My Dear Collinson: [[ar cruise?]] hitherto had been short and sharp- most lamentably short, indeed, but, thank God, it is not at an end; the real work is only now beginning. We have only got to repeat the attempt this year which failed so signally last year. Out progress was finally stopped in Melville Bay, Aug. 18, from which time up to the 25th of April we remained int he pack, drifting southward with it. While beset we have drifted down from 75 1/2 north to 63 1/2 north; the whole amount is 1,194 geographical miles. You will understand what a disappointment and anxiety this ill-fortune entailed upon me. For a whole month in Melville Bay out fate hung in the balance. The season was very similar to 1848, when I was with Sir J. Ross; the whole bay was crammed full of light pack, and there was no land ice. Having previously examined the edge of thin middle ice down as far as 72° 20' without any prospect of success, there was but one course open to me0 to enter the pack whenever a favorable opportunity offered, and trust to boring though into the north water. This is what Sir J. Ross did, and being on the same spot, and also on the same day and, moreover, a very favorable opportunity of long leads opening out, I reied the same plan. We did not succeed; a long run of southerly winds closed the ice together so much that it did not open again. Still I had the precedent of the North Star from which to draw the hope of a drift through into the north water, and this, I think, we should have done in time to save our season but for the grounding of some bergs on a bank off Cape York, which it has been our lot to discover. We drifted up within 24 miles of that cape, and subsequently gar to the west-ward before commencing our southern match, But all this you will see in my statement of proceedings and track chart which I have sent to Lady Franklin.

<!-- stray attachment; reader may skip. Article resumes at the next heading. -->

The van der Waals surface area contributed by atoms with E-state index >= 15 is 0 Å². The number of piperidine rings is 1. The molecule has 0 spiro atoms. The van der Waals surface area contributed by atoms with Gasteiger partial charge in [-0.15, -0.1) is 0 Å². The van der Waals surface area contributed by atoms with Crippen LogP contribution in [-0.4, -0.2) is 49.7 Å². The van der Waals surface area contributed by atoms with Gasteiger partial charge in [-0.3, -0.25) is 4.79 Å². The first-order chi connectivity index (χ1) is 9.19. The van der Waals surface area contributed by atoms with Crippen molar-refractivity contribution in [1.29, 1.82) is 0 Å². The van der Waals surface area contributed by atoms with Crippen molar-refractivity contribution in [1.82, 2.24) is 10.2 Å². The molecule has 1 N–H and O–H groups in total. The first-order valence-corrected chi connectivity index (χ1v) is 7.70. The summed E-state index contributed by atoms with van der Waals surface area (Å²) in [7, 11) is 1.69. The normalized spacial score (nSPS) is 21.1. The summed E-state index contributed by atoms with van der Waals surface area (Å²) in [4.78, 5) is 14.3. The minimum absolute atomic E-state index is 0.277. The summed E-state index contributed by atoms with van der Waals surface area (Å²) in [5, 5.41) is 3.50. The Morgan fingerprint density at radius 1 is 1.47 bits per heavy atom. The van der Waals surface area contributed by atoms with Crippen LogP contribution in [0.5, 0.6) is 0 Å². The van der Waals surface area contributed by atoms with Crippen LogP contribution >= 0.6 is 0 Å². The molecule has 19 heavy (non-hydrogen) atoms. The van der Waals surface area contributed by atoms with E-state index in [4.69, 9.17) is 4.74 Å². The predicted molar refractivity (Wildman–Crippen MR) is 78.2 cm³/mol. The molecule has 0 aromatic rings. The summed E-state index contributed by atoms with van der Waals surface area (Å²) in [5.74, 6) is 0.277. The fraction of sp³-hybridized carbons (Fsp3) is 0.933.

We are thoroughly efficient, but rather short handed, and I am sorry to add that R. Scott (leading stoker) died on the 4th of December.
We are in excellent health, and the ship uninjured. She leaks a little, and we had to pump her out all Winter three times weekly.
Forty tons of coal remains on board, and we will take in as much more at the Waigat. As for provision, we have excellent in quality, of salt meat 17 months, preserved meat and pemmican 13 months, &c. From this you will see how well provided we are, and how easily we can complete ourselves for a third Winter at Beechey Islands.
With regard to my future plans, I see no reason for departing from my original scheme. If early into the west water, I will thorughly sift the Pond's Bay natives, so as to separate the history of Belcher's abandoned ships from such knowledge as they may possess respecting FRANKLIN's ships.
I hope to look into Port Leopold before visiting Beechey Island, as the former would be the place to which we would have to fall back. If the launch if injured, I will take a boat from Beechey Island, and leave her there should I go down to Beliot Strait, or at Cape Walker, should I succeed getting down Peel Strait.
Should I get down to the Magnetic Pole, I will pass on the east side of King William's Land, communicating with the natives, and into Fish River. If I can manage to complete my work in Fish River by ship, it would be an immense advantage to Winter near the southwest angle of King William's Land.
Disco, May 24.- For the early part of this season I shall be among the whalers, leisurely following their motions; but, should they not persevere to the north as long as I think desirable,  I must then judge for myself whether to persevere or return south with them, and seek a southern passage. I purpose sailing to-morrow morning. We shall long remember the kindness of Mr. and Mrs. Olrick and all here.
Yours very sincerely,